The steakhouse theme has lagged behind other ticket sales at the Grant Achatz restaurant. | Christian Seel phot
Updated: February 20, 2014 6:28AM
For the first time since it opened in Spring 2011, Chicago’s vaunted Next restaurant — frequently metamorphosing brainchild of celebrity chef Grant Achatz and former derivatives trader Nick Kokonas — this month failed to immediately sell every ticket for one of its theme menus.
That’s how Next does business, by pre-selling dining slots. But seats for its “Chicago steak” experience, more numerous than usual due to a shorter menu and offered as part of an atypically large block, are somewhat less difficult to come by than has typically been the case.
The surprising (to some) shortfall at a place so intensely scrutinized by culinary mavens and the media that Achatz’s recent tweet about a crying baby in his dining room at his Alinea restaurant in Lincoln Park made national news has prompted a fair amount of cyber murmuring. An opinion column in Crain’s Chicago Business even wondered if Next is “losing its luster.”
But Kokonas claims he’s perfectly content with sales — and that lingering tickets have been snapped up for same-day visits. Recently, a dozen $165 seats were listed on Next’s Facebook page for Thursday night spots between 5:30 and 8:30 p.m. As per an update posted six hours later, all of them were gone. In fact, Kokonas reveals, Next already has sold $3.4 million worth of tickets (which amounts to 54 seats per night) for its entire 2014 season in a day and a half last December.
Still, as Kokonas, Achatz and countless other top Chicago restaurateurs know, the only thing as hard or harder than achieving excellence in today’s fiercely competitive food scene is maintaining it. In striving to do so, Zagat.com executive editor Brian Farnham notes “great food isn’t enough.”
“Whether it’s restaurants tapping local coffee roasters to create unique custom blends, or bartenders making artisanal custom ice for their cocktails, a successful restaurant in Chicago needs to pay attention to every detail in order to create an exceptional experience,” Farnham said in an email.
Every night, Kokonas says, hundreds of people come through his collective doors “basically expecting the best meal or drink of their lives. And so it’s just like doing a theater or a concert venue or something like that — [and] things happen that don’t go well at various times.
“It’s never smooth. It’s always a struggle. And it’s always a creative struggle.”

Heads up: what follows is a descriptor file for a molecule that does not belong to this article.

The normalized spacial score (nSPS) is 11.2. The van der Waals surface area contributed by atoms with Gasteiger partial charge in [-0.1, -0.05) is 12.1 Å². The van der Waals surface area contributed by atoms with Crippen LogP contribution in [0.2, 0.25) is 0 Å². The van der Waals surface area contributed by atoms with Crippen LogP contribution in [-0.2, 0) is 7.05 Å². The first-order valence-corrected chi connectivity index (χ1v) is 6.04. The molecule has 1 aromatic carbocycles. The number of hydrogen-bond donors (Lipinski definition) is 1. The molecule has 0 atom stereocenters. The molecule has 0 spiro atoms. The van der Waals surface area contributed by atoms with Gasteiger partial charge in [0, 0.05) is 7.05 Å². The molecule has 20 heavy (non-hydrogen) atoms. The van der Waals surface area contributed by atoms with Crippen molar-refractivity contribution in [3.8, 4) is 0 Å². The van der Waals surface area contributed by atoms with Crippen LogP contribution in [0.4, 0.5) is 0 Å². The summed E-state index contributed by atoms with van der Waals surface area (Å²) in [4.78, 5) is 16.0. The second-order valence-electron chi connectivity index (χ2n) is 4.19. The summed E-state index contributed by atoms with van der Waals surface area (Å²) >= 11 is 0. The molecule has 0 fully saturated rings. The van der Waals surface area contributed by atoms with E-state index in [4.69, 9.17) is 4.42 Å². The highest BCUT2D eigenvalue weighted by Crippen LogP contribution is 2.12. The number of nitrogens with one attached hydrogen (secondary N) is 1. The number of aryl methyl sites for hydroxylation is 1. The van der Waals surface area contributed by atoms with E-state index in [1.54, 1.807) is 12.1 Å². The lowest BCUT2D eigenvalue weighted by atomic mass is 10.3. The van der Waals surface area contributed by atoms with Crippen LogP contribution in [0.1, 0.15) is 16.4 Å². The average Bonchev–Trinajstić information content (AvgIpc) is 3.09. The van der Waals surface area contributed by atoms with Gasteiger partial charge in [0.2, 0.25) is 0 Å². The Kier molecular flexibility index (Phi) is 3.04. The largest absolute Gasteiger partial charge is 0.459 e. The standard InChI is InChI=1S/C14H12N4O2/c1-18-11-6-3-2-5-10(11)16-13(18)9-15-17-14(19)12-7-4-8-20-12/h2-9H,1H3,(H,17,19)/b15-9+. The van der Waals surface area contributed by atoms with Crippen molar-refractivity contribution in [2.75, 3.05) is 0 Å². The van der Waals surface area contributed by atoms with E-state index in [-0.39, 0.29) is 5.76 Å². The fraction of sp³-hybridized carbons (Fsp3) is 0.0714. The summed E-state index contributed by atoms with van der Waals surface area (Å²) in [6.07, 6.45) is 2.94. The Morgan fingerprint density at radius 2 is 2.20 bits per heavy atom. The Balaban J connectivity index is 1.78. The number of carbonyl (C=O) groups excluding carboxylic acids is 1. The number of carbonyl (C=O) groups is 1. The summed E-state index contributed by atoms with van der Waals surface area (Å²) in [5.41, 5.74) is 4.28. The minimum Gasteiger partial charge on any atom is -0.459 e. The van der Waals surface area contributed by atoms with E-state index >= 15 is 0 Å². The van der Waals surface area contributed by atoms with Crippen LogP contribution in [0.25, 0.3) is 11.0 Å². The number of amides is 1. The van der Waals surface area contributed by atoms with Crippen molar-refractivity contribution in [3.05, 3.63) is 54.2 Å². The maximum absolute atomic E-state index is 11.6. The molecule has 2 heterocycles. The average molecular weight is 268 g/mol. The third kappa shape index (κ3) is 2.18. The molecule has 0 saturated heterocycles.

Aside from constant pressure to perform at a high level, Kokonas says success has brought with it another potential obstacle to overcome: mediocrity. Or, put another way, the amplified inclination “to think your average ideas are great.” Perspective, therefore, is key.
“We could, in theory, roll out an Alinea in New York or Vegas or Tokyo,” says Achatz, who wouldn’t mind expanding to Shanghai or Japan. “We’ve had offers from all over the place. We could open [another] restaurant in Chicago. But it’s not compelling, it’s not exciting for us. We want to do something that is new, and we won’t open another one until we figure out what that new thing is. ... A lot of people aren’t that patient. They strike while the iron is hot and then it just kind of fades away.”
On the flip side, if a restaurant sticks around for a while (Alinea is going on nine years) and doesn’t shake things up now and then, “you become a museum piece very quickly in this day and age,” Kokonas says.
Steve Lombardo, co-owner of Gibsons Restaurant Group — which includes three locations of Gibsons Bar & Steakhouse (in Chicago, Oak Brook and Rosemont), three of Hugo’s Frog Bar (Chicago, Naperville, Des Plaines), and Luxbar and Quartino downtown — has long sweated the details. His flagship establishment, Gibsons on Rush, celebrates its 25th anniversary in May and (according to Lombardo) rakes in more than $20 million annually.
Even after a largely triumphant quarter-century, however, Lombardo seems repelled by the notion of coasting. While a beefed-up online and social media presence has aided marketing efforts, he says, there’s no substitute for patron feedback.
“If you’re a good restaurateur, you’ve got your ear to the ground and you’re listening to your customers, because ultimately they’re right,” Lombardo says.
But a lot of their regulars have died or moved away, Lombardo adds, so there’s an ongoing push to lure new ones while also keeping an eye on quality.
Disappointed with the price they were paying for subpar prime beef, Gibsons applied for and after two years obtained its own USDA designation from the U.S. government. All of the restaurant’s “heritage Angus” cows on select ranches are tagged with information about their geographical origin and genealogy, and one butcher does all of the cutting. Gibsons also shut down at the start of 2014 to install a new kitchen — the first of its existence.
“You’ve got to be willing to spend the money and keep the apple shiny,” Lombardo says.
Over at Keefer’s on West Kinzie, from which longtime executive chef John Hogan recently departed, the process of maintaining a high performance level (Keefer’s has received accolades from the Food Network, Michelin and others) after 13 years is a sometimes precarious tightrope walk.
“You can’t really fool with the core too much,” says Glenn Keefer, a co-owner with radio mogul Jimmy de Castro and others. “What you want to try to do is keep the edges of it fresh.”
Because more than ever before, he says, “savvy” customers can sense when quality is slipping. And when that happens in Chicago, there’s always another option.
“I’ve never gotten paid [just] for living another year, so you’ve got to try to stay relevant,” Keefer says. “That’s probably the hardest thing to do.”